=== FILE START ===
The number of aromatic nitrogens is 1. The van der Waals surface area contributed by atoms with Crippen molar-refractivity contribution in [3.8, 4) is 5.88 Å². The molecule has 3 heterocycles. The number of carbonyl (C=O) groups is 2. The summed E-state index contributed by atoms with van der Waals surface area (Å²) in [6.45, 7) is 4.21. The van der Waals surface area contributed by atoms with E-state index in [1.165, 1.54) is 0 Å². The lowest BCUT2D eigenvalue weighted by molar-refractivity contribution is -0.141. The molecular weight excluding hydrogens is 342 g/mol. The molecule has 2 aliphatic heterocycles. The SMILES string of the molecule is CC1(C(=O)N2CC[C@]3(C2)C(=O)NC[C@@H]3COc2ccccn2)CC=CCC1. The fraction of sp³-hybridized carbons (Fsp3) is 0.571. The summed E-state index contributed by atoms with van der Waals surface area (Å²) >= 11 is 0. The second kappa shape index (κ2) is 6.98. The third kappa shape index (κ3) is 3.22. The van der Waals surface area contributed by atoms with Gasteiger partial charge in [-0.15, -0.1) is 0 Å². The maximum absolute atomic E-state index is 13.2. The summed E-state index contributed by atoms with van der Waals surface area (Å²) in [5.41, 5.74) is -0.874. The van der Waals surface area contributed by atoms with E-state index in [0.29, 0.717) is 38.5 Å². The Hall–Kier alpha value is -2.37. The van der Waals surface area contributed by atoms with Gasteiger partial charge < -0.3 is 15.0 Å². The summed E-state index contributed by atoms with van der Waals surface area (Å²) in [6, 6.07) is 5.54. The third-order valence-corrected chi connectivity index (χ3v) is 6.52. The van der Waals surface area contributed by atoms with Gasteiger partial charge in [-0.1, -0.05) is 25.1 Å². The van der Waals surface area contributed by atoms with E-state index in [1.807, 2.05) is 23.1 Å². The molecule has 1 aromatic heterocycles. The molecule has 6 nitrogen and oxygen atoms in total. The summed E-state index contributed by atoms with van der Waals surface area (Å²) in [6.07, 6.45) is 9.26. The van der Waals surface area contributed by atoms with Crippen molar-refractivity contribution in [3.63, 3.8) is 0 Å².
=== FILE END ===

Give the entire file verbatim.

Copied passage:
The number of aromatic nitrogens is 1. The van der Waals surface area contributed by atoms with Crippen molar-refractivity contribution in [3.8, 4) is 5.88 Å². The molecule has 3 heterocycles. The number of carbonyl (C=O) groups is 2. The summed E-state index contributed by atoms with van der Waals surface area (Å²) in [6.45, 7) is 4.21. The van der Waals surface area contributed by atoms with E-state index in [1.165, 1.54) is 0 Å². The lowest BCUT2D eigenvalue weighted by molar-refractivity contribution is -0.141. The molecular weight excluding hydrogens is 342 g/mol. The molecule has 2 aliphatic heterocycles. The SMILES string of the molecule is CC1(C(=O)N2CC[C@]3(C2)C(=O)NC[C@@H]3COc2ccccn2)CC=CCC1. The fraction of sp³-hybridized carbons (Fsp3) is 0.571. The summed E-state index contributed by atoms with van der Waals surface area (Å²) >= 11 is 0. The second kappa shape index (κ2) is 6.98. The third kappa shape index (κ3) is 3.22. The van der Waals surface area contributed by atoms with Gasteiger partial charge in [-0.15, -0.1) is 0 Å². The maximum absolute atomic E-state index is 13.2. The summed E-state index contributed by atoms with van der Waals surface area (Å²) in [5.41, 5.74) is -0.874. The van der Waals surface area contributed by atoms with E-state index in [0.29, 0.717) is 38.5 Å². The Hall–Kier alpha value is -2.37. The van der Waals surface area contributed by atoms with Gasteiger partial charge < -0.3 is 15.0 Å². The summed E-state index contributed by atoms with van der Waals surface area (Å²) in [6, 6.07) is 5.54. The third-order valence-corrected chi connectivity index (χ3v) is 6.52. The van der Waals surface area contributed by atoms with Gasteiger partial charge in [-0.1, -0.05) is 25.1 Å². The van der Waals surface area contributed by atoms with E-state index in [1.807, 2.05) is 23.1 Å². The molecule has 1 aromatic heterocycles. The molecule has 6 nitrogen and oxygen atoms in total. The summed E-state index contributed by atoms with van der Waals surface area (Å²) in [6.07, 6.45) is 9.26. The van der Waals surface area contributed by atoms with Crippen molar-refractivity contribution in [3.63, 3.8) is 0 Å².